Commission on Security and Cooperation in Europe

Testimony :: Hon. Benjamin L. Cardin
Chairman - Commission on Security and Cooperation in Europe

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Statement by the Honorable Benjamin L. Cardin



 



Helsinki Commission Hearing on:



Fleeing to Live: Syrian Refugees in the OSCE Region



 



Thursday, June 13, 2013



 


         As Chairman of the Helsinki Commission, I want to welcome everyone to today’s hearing and thank them for their interest in our work.

 


        This hearing is convened as we prepare to commemorate World Refugee Day on June 20.   It is fitting therefore that we examine what is quickly becoming a great humanitarian disaster, and determine what more we here in the United States, and indeed the entire world community, can do to alleviate the suffering of the Syrian people and assist those countries that have opened their borders to the refugees.

 


       According to the United Nations High Commissioner for Refugees (UNHCR), there are now more than 1.6 million Syrian refugees in neighboring countries and more than 5.1 million displaced within Syria.  An average – let me repeat that – an average of 8,000 Syrians are crossing into Turkey, Jordan, Lebanon, Iraq and Egypt every day.  The majority are women and children.

 


      The refugees have increased the populations of Lebanon by 11% and of Jordan by 8%.  To put the enormity of this crisis in perspective, that would be the equivalent of the United States receiving 25 to 30 million refugees during the past two years.  The host countries are under intense political, social and economic pressure.  I commend them for keeping their borders open to those fleeing the ongoing violence in Syria.

 


      In February of this year, I led a Commission delegation to the Middle East.  While in Turkey we visited the Kilis refugee camp which shelters more than 13,000 Syrian refugees on the Turkey-Syria border and is one of 17 camps that have been established by the Turkish government.  Just prior to our visit, the camp residents had held an election and selected leaders for their temporary community.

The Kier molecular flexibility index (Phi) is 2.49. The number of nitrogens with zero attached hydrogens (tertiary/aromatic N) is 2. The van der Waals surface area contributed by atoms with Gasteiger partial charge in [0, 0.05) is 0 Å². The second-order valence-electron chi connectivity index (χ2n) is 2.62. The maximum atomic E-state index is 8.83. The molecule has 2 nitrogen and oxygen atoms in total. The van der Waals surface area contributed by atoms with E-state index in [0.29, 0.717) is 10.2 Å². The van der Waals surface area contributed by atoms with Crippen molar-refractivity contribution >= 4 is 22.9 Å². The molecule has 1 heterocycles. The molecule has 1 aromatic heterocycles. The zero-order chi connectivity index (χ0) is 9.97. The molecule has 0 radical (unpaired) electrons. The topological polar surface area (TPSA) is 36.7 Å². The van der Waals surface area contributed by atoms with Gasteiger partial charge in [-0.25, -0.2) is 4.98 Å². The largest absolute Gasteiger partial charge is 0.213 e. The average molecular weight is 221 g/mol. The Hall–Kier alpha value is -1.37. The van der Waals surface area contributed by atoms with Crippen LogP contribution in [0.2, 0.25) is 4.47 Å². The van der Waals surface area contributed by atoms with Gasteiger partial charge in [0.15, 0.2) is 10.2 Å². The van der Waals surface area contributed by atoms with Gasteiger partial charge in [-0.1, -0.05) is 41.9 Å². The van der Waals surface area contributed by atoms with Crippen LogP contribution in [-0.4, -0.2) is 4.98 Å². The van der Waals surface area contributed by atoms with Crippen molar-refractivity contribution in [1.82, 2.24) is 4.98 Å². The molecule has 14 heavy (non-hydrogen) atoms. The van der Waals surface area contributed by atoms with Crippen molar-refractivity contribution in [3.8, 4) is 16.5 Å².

Our delegation met with these elected officials who shared stories of their triumph in leading their families to safety in Turkey.  Their frustration with the lack of support from the international community was clear.  These leaders repeatedly expressed their expectations that the United States would take decisive action.  Our conversation also reinforced concerns that destabilizing elements may take advantage of the void of cohesive leadership in the opposition as time drags on.

 


     In December 2012, the UNHCR appealed for $1.5 billion in contributions from the international community to meet the needs of the then expected one million to have fled across Syria’s borders by mid-2013.  UNHCR has already registered more than 1.6 million refugees in the region, however, the December appeal has not yet been fully funded.

 


     Last week, UNHCR issued its updated Regional Response Plan for Syrian Refugees and appealed for $2.9 billion in humanitarian assistance, almost double its December 2012 request.   They now estimate that by the end of the year half of the population of Syria will be in need of aid.  This includes an anticipated 3.45 million Syrian refugees and 6.8 million Syrians inside the country.  The governments of Lebanon and Jordan are also appealing for funds and the humanitarian appeal for inside Syria is $1.4 billion.  According to the U.N., the total appeal for assistance for displaced Syrians in 2013 is $5 billion.  This is the largest humanitarian appeal in history.